Positions in which Potri.017G071000.1 and PtSEOR1 differ show in red, residues that are identical in the two are shown in blue. Positions in which AtSEOR1 matches the consensus of the P. trichocarpa sequences also appear in blue. The alignment was produced with CLC Sequence Viewer v. 7.8.1.

    TEM micrographs of a sieve element in an Arabidopsis leaf with bundles of SEOR protein filaments in longitudinal and perpendicular section.

    (A) cross-section of a sieve element with two slime masses consisting of filaments of SEOR protein (arrows). (B) zoom into one of the protein masses, showing longitudinal or oblique sections of the winding SEOR filaments as well as sections perpendicular to the filament axes. (C) zoom into that part of the protein mass where filaments are sectioned more or less perpendicularly. The distribution of the filament cross-sections does not follow a clear geometric pattern, indicating that the packing density does not approach its theoretical maximum. Nonetheless an early stage in the development of a hexagonal arrangement is suggested. For methods, see Froelich et al. (2011), Plant Cell 23, 4428–4445.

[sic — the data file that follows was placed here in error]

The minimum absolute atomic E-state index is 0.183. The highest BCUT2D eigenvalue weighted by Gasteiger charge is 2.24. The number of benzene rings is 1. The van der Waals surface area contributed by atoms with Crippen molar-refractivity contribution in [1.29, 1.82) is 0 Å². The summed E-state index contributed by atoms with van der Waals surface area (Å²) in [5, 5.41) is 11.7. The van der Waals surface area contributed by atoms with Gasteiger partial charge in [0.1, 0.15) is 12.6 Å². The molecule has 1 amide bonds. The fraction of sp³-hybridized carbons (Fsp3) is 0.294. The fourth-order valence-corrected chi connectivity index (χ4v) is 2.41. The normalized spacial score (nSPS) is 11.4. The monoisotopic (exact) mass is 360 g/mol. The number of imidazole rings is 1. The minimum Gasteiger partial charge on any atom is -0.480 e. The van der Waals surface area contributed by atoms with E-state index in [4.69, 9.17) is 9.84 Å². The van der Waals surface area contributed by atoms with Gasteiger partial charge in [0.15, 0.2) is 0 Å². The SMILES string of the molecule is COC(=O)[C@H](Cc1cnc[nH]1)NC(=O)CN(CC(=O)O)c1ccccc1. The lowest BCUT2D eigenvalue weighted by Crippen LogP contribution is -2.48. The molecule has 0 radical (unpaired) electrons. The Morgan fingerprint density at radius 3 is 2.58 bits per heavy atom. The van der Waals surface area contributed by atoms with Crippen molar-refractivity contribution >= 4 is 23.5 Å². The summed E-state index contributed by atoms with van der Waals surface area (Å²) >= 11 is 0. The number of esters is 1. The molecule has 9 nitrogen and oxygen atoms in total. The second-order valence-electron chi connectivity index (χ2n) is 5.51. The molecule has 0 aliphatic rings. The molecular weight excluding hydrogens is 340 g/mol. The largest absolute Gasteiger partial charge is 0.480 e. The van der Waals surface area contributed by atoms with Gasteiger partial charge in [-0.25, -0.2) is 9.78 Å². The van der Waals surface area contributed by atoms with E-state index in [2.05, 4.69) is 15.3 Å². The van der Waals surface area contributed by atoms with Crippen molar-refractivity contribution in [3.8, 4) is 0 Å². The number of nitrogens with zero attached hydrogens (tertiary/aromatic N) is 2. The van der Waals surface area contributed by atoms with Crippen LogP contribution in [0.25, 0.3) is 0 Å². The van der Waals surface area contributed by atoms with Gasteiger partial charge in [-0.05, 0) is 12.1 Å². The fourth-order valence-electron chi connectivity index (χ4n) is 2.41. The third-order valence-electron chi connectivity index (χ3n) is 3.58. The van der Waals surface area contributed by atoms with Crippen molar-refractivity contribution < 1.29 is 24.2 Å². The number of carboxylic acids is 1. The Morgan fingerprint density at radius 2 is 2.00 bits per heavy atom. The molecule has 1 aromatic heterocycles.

Comparison of the putative promoter sequences of the P. trichocarpa genes Potri.001G430200.1 and Potri.017G071000.1, the PtSEOR1 gene.

    Identical bases appear in blue, different bases and gaps are shown in red. The 100-bp sequence that confers phloem-specificity to the Potri.001G340200.1 promoter (Nguyen et al., 2017) and the corres-ponding sequence in Potri.017G071000.1, the PtSEOR1 gene, are shown on yellow background. Of the 100 base pairs, 71 are conserved. Note the conserved TATA-box motif at position −228. The alignment was produced with CLC Sequence Viewer v. 7.8.1.

    Watch the video: IB - Transport in Phloem (January 2022).